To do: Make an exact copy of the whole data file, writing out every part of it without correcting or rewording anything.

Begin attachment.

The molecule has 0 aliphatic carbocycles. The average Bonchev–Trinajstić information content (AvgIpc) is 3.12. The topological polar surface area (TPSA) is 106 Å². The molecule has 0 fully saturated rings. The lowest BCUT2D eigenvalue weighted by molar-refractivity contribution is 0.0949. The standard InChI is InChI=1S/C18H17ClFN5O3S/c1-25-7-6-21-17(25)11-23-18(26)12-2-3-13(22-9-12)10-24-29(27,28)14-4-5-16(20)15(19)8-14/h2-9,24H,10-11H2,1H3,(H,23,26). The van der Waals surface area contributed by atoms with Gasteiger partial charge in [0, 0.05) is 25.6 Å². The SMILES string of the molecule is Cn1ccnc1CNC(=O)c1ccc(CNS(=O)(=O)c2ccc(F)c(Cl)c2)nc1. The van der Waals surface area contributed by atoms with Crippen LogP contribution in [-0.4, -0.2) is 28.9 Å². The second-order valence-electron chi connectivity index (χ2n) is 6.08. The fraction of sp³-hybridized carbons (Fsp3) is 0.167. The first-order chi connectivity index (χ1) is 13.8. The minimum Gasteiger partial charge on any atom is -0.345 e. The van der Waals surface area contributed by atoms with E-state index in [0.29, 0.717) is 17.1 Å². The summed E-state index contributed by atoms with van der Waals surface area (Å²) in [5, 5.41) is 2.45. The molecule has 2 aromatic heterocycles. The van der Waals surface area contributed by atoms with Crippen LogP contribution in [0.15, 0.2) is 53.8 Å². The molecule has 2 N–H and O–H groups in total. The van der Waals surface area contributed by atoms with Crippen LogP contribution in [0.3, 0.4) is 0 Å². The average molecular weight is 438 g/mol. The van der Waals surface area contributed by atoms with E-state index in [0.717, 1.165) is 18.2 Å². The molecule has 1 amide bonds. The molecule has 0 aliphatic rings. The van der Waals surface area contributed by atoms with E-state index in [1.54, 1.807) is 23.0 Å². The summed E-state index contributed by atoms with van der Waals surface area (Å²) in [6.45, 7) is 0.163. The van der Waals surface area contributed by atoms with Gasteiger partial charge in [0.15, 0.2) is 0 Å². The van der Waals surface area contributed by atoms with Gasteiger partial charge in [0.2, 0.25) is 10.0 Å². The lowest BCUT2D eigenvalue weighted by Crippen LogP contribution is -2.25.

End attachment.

The molecule has 0 aliphatic carbocycles. The average Bonchev–Trinajstić information content (AvgIpc) is 3.12. The topological polar surface area (TPSA) is 106 Å². The molecule has 0 fully saturated rings. The lowest BCUT2D eigenvalue weighted by molar-refractivity contribution is 0.0949. The standard InChI is InChI=1S/C18H17ClFN5O3S/c1-25-7-6-21-17(25)11-23-18(26)12-2-3-13(22-9-12)10-24-29(27,28)14-4-5-16(20)15(19)8-14/h2-9,24H,10-11H2,1H3,(H,23,26). The van der Waals surface area contributed by atoms with Gasteiger partial charge in [0, 0.05) is 25.6 Å². The SMILES string of the molecule is Cn1ccnc1CNC(=O)c1ccc(CNS(=O)(=O)c2ccc(F)c(Cl)c2)nc1. The van der Waals surface area contributed by atoms with Crippen LogP contribution in [-0.4, -0.2) is 28.9 Å². The second-order valence-electron chi connectivity index (χ2n) is 6.08. The fraction of sp³-hybridized carbons (Fsp3) is 0.167. The first-order chi connectivity index (χ1) is 13.8. The minimum Gasteiger partial charge on any atom is -0.345 e. The van der Waals surface area contributed by atoms with E-state index in [0.29, 0.717) is 17.1 Å². The summed E-state index contributed by atoms with van der Waals surface area (Å²) in [5, 5.41) is 2.45. The molecule has 2 aromatic heterocycles. The van der Waals surface area contributed by atoms with Crippen LogP contribution in [0.15, 0.2) is 53.8 Å². The molecule has 2 N–H and O–H groups in total. The van der Waals surface area contributed by atoms with Crippen LogP contribution in [0.3, 0.4) is 0 Å². The average molecular weight is 438 g/mol. The van der Waals surface area contributed by atoms with E-state index in [0.717, 1.165) is 18.2 Å². The molecule has 1 amide bonds. The molecule has 0 aliphatic rings. The van der Waals surface area contributed by atoms with E-state index in [1.54, 1.807) is 23.0 Å². The summed E-state index contributed by atoms with van der Waals surface area (Å²) in [6.45, 7) is 0.163. The van der Waals surface area contributed by atoms with Gasteiger partial charge in [0.15, 0.2) is 0 Å². The van der Waals surface area contributed by atoms with Gasteiger partial charge in [0.2, 0.25) is 10.0 Å². The lowest BCUT2D eigenvalue weighted by Crippen LogP contribution is -2.25.